European authorities have intervened in the region’s stock and bond markets with a series of measures intended to bring stability to prices, after record falls were compounded by fears that traders are reluctant to buy or sell.
Italian and Spanish market regulators have banned investors from betting against the prices of a combined 154 stocks, in a bid to calm the worst of the tumult in equities. At the same time, the London Stock Exchange has eased requirements for market makers that trade fixed-income exchange traded funds.
The moves in Madrid, Milan and London follow a dramatic intervention by the US Federal Reserve on Thursday, announcing it would supply trillions of dollars of short-term loans in an effort to ease serious disruptions in the country’s government debt market.
The decisions to prevent short selling were announced by the two countries’ national securities watchdogs late on Thursday, after equity markets in Spain and Italy registered their heaviest one-day falls in history. The Ibex 35 in Madrid fell 14 per cent and the FTSE MIB in Milan dropped 17 per cent, as investors struggled to gauge the economic impact of coronavirus and the oil price war.
The group of stocks investors are banned from short selling includes companies that have been hit especially hard in the recent rout. In Italy, the list of 85 shares includes large lenders such as UniCredit and Intesa Sanpaolo, as well as the automaker Fiat Chrysler, according to the Commissione Nazionale per le Società e la Borsa, the market regulator.
Spain’s Comisión Nacional del Mercado de Valores said: “The decision has been adopted taking into account the evolution of securities markets in the context of the situation arisen as a result of the Covid-19 virus. European share prices have experienced extraordinary falls.”
Spanish authorities also blocked short sales of large lenders including Banco Santander. British Airways parent IAG — which has a Spanish stock listing — was also blocked, the CNMV said.
The short selling bans are currently in effect for Friday’s trading session only.
Short selling is when investors borrow shares to sell them, hoping to buy them back later at a lower price, before returning them and pocketing the difference. The practice has sometimes been blamed for exacerbating volatility during times of stress.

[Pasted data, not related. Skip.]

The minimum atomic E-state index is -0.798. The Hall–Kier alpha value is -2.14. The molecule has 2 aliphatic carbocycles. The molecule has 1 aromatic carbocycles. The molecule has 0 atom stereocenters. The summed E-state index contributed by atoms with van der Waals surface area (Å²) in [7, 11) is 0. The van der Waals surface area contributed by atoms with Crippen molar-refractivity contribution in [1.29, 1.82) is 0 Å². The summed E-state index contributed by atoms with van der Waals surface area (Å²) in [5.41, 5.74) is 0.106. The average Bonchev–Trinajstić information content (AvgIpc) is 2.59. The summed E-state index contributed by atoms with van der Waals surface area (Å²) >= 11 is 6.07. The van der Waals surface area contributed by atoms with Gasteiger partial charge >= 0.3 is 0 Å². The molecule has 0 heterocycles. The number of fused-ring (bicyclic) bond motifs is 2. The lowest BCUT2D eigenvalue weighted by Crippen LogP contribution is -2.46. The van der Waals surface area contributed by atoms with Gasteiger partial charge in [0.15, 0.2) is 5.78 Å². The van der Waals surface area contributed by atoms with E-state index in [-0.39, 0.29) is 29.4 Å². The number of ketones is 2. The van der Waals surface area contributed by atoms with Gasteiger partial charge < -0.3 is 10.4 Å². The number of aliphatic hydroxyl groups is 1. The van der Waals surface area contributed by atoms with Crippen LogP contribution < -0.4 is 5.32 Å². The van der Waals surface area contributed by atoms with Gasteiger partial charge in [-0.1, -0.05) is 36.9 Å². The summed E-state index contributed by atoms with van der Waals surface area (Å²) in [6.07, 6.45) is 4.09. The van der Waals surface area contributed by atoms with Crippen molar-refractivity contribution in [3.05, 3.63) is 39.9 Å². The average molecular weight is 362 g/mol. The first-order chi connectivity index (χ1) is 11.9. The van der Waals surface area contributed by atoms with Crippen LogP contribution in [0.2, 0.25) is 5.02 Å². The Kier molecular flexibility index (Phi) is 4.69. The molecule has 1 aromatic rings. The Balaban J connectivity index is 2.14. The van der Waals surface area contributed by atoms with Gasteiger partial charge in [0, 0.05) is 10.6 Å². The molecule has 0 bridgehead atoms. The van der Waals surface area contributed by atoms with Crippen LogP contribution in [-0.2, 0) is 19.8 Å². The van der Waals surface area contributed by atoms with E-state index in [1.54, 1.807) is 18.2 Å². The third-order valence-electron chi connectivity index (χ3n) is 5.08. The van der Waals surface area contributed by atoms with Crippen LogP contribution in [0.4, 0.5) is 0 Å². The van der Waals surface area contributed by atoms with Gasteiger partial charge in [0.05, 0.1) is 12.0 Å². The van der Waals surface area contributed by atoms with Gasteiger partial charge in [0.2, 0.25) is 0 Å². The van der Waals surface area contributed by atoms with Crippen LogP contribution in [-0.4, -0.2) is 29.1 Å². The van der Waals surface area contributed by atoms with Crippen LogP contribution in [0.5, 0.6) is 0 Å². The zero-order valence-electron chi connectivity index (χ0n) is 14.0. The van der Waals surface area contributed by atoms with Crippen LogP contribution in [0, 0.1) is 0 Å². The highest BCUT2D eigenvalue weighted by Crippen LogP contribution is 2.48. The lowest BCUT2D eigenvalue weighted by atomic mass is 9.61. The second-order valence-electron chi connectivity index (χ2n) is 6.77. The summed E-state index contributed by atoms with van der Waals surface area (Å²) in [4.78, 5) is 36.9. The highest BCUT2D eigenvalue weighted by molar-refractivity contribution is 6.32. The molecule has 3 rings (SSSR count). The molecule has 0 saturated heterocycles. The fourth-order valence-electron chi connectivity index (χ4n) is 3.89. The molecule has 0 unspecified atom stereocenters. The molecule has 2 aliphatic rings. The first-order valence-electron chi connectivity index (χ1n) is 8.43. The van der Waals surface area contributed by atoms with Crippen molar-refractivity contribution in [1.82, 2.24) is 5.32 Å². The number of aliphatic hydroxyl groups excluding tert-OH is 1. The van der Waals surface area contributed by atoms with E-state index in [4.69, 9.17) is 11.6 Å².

During the 2008-09 financial crisis, UK and US authorities restricted such bets against financial shares that were at the centre of dramatic retreats in stock markets.
Rules were put in place after the crisis that allowed national regulators in the EU to request that other watchdogs across the bloc follow bans on short sales, if stocks are traded on platforms elsewhere. Many of Spain and Italy’s biggest companies are more actively traded in London than on their home markets.
The UK’s Financial Conduct Authority said it was acting at the request of Spanish and Italian authorities. “UK markets continue to remain orderly,” said a spokesperson for the watchdog.
Markets steadied in early trading on Friday, with the European Stoxx 600 benchmark rising about 4 per cent after a fall of 11 per cent the previous day.
In a notice on Friday, the LSE also said it would widen the maximum spread requirements for all fixed income exchange traded funds — to 5 per cent.
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Normally market makers, such as banks or high-frequency traders, are mandated to quote prices to buy and sell securities within a narrow range of the current market price. The bands are based on the type of security and its closest comparable competitors.
If there are wide price movements which make buying and selling difficult, the LSE is able to relax the requirement in able to attract more market makers. It can go up to 25 per cent in extreme circumstances.
The requirements will remain in place until further notice, the exchange said.
Trading in several bonds and funds on London’s junior Nex Exchange were also halted on Friday after their designated market maker stepped back.